Britain's Conservative government announced a budget today combining small income tax cuts and social benefit increases with similarly modest tax breaks for industry, a program intended to appeal to voters in what many in Britain expect to be an election year.

Chancellor of the Exchequer Sir Geoffrey Howe said his was a "budget for Britain's continuing recovery." As a blueprint for the economy, it was regarded by commentators across the political spectrum as, at most, a distinctly cautious stimulus to the economy amid signs that the country is finally emerging from its most severe recession in half a century.

The tax cuts are worth about $2.2 billion, slightly less than had been forecast before the drop in North Sea oil prices introduced an element of uncertainty in the government's revenue estimates.

Most oil industry experts here expect another cut in the North Sea price soon. Howe's figures seem already to have taken this into account. "It is unnecessary as well as impractical," he told the House of Commons, "to react to every deviation in the oil market" in planning the nation's economy.

On the whole, today was a good one for British industry. The major banks cut their base lending rates by half a percent to 10.5; the stock market, according to the Financial Times index of leading shares, hit a record 672.3, and manufacturing output jumped 2.5 percent in January.

And in the budget, Howe announced a cut of half a percent in the employers' payroll tax for National Health Insurance, bringing it down to 1 percent. This was an unexpected move to ease a levy, imposed by the last Labor government, that is particularly unpopular with British business.

In addition, there were lesser concessions and incentives to business, primarily to encourage smaller firms. Nonetheless, Sir Patrick Meany, a member of the council of the Confederation of British Industry, said today's budget "doesn't do a great deal to nurture and sustain economic recovery."

This view was based on the budget's decided emphasis on tax benefits for individuals rather than business. These, Meany said, have little effect on the country's continuing high levels of unemployment, now nearly 14 percent.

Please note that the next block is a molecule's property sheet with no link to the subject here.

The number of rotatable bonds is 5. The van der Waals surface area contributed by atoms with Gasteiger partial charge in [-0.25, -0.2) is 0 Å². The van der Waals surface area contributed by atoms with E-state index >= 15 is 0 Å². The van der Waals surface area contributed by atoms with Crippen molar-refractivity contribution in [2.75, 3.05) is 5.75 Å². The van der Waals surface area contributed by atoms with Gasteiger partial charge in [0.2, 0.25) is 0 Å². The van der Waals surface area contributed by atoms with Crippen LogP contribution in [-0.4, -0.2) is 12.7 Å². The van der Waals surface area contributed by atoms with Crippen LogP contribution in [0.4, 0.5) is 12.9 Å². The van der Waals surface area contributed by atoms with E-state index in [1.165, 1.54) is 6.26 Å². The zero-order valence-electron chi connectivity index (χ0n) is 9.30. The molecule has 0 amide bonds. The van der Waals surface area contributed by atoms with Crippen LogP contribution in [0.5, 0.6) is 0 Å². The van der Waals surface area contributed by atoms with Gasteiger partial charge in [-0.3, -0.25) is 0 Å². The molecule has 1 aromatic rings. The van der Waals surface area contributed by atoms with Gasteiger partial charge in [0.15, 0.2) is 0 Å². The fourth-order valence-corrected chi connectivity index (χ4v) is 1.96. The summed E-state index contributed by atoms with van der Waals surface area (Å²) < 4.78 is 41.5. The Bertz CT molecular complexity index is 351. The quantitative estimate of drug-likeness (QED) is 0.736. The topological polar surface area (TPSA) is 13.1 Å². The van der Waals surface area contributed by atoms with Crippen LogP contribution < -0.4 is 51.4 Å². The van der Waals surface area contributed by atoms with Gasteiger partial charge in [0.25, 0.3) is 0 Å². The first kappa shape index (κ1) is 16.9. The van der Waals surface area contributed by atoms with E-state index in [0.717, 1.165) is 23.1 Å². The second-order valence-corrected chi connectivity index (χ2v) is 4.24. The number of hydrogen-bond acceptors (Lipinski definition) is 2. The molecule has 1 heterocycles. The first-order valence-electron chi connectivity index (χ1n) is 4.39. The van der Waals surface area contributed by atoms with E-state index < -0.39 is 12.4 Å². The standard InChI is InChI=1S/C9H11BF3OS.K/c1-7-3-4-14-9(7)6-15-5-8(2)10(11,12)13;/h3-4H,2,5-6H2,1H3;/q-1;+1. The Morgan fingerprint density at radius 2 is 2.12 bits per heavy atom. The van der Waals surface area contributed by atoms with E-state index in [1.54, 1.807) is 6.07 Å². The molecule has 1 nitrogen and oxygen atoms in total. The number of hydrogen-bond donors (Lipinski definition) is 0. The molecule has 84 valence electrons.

But David Basnett of the Trade Union Council denounced the benefits as nowhere near large enough. He said the budget was "sad, mean, pessimistic and doesn't do anything significant about the economy."

The benefits raise the threshold for paying income tax at the lower end of scale, which Howe said would mean 1.25 million fewer taxpayers. He also announced an 11 percent increase in child-benefit payments, which go to all families regardless of income, bringing them to $9.75 a week per child.

Pensions, unemployment and disability payments are generally going to keep pace with inflation or fall slightly below, according to Howe's announced new figures. Britain's present inflation has fallen to a 5.4 percent annual rate. But Howe forecast the rate would go to 6 percent by the end of year, largely because of the recent fall in the value of the pound compared to the dollar. He said, however, that the government's generally prudent monetary policies assured that the rise would be merely "temporary."

Howe said the deficit would be about $12 billion in the fiscal year beginning next month, which would be relatively smaller than that of the Reagan administration. He placed overall budget expenditures at about $182 billion.

Today's budget gives little indication of exactly when Prime Minister Margaret Thatcher is likely to call an election. She is not required to do so until May 1984, but it is generally assumed that she will do so sooner to take advantage of her current standing, as measured by public opinion polls, and an expected upturn in the economy.

But the budget is by no means designed to give extra buoyancy to the economy as a means of attracting votes. Howe specifically ruled out "reflation" as a government strategy. "We shall not change course," he said. "Downward pressure on inflation shall be maintained."

Howe promised to develop "free ports," where imports would be duty free. The chancellor did not say where such free ports would be established nor whether they would be intended as a draw for tourists or for industrial investment.